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"I Made A Horrible Mistake": Who endangered soldiers more, George W. Bush or Bo Bergdahl?

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I'm admitting I made a horrible mistake.
""""""""- Bo Bergdahl's testimony in his court martial

Charging a man with murder in Vietnam is like charging someone for speeding at the Indianapolis 500.
""""""""- From Apocalypse Now

Obviously, to ask who endangered soldiers more, President Bush or Bo Bergdahl, is a rhetorical question. The real issue is whether a Dishonorable Discharge, a demotion and a fine is enough punishment for Bo Bergdahl. It's clear by now it's out-of-bounds (poor etiquette) to suggest our major leaders should be held accountable for bad military decisions that put soldiers in harms way and cost lives. It's a variant of the bumper sticker, "Kill one person, it's murder; kill 100,000, it's foreign policy." Accountability is like gravity; it slips and falls and tends to find the most susceptible person or entity that can be turned into a receptacle for the blame. Naturally, you wave the flag like crazy while guiding the blame downward. Unless, of course, you were Japanese at the height of their failed, imperial thrust into the world; then, you made martial sounds as you sliced your guts open and a loyal factotum lopped your head off. There's a certain honor in that.


Sergeant, now private, Bo Bergdahl and President George W. Bush
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The question of moral and political accountability is a perennial one. It's hard to find anyone in either major party who still holds on to the idea the 2003 invasion and occupation of Iraq by George W. Bush -- the "war president" and "the decider" -- was anything but a terrible foreign policy decision. As the younger President Bush put it: "I hear the voices, and I read the front page, and I know the speculation. But I'm the decider, and I decide what is best." Those of us who cried out in vain from the beginning that the decision to invade Iraq was wrong and could lead nowhere but to even worse disasters now see it as a decision that unleashed a debacle that keeps on paying dangerous dividends. President Bush ducked under the radar after his part in it was over and started doing what he probably should have done from the beginning: He painted not-so-bad, primitive paintings of veterans, dogs and his toes in the bathtub.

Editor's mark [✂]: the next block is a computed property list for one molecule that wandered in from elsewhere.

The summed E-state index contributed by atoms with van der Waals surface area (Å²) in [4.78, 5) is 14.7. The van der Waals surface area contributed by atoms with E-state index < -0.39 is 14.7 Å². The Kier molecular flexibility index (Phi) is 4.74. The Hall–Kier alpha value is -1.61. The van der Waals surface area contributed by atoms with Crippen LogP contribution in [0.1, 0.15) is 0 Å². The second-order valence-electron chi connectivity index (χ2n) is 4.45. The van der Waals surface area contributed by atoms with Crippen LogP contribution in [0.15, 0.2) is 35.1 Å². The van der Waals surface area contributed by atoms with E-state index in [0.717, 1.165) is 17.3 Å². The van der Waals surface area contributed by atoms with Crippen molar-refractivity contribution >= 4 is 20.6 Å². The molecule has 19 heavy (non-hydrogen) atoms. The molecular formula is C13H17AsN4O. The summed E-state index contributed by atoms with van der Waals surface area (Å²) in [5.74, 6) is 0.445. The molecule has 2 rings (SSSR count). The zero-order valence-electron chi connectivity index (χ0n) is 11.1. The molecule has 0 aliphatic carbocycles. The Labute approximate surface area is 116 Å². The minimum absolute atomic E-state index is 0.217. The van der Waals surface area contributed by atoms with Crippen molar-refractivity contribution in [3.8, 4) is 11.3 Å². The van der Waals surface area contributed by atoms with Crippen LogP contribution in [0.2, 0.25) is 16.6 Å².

The lack of accountability at the top is especially acute right now when nuclear war looms over us vis-a-vis North Korea. Not only does the current commander-in-chief not accept accountability -- "the buck" no longer stops in the Oval Office -- he's a master in the cultural realm he flourishes in at finding and flogging scapegoats. His "base" will let him get away with, as he famously put it, shooting someone on Fifth Avenue. In Bergdahl's case, he wanted the man executed. If he had his way, it would be something produced by Faye Dunaway's character in the film Network: "The Execution Hour".

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We don't have much to rejoice over these days, but it seems appropriate to send out three-cheers to Army Colonel Jeffery R. Nance, the judge who handed down the Solomon-like Bergdahl sentence and who, thus, has elevated himself to the much-vaunted position of "adult in the room." He's especially worth honoring when you consider the absurdities going on in Guantanamo, where a Colonel in charge of trying one of the bombers of the USS Cole put a Brigadier General in jail for contempt because he would not go along with an outrageous decision. The action was so authoritarian in nature and the flak so loud, that General John Baker, the number two lawyer in the Marine Corps, has been freed. So let's give a shout-out to both Colonel Nance and General Baker for having the backbone to exhibit modern "profiles in courage" in the context of post-9/11 military courts going rogue. Given the incredible regime of secrecy citizens live under and the gang sitting in the White House, these days it's individual cogs like these brave officers who stand between us and a tyrannical point-of-no-return.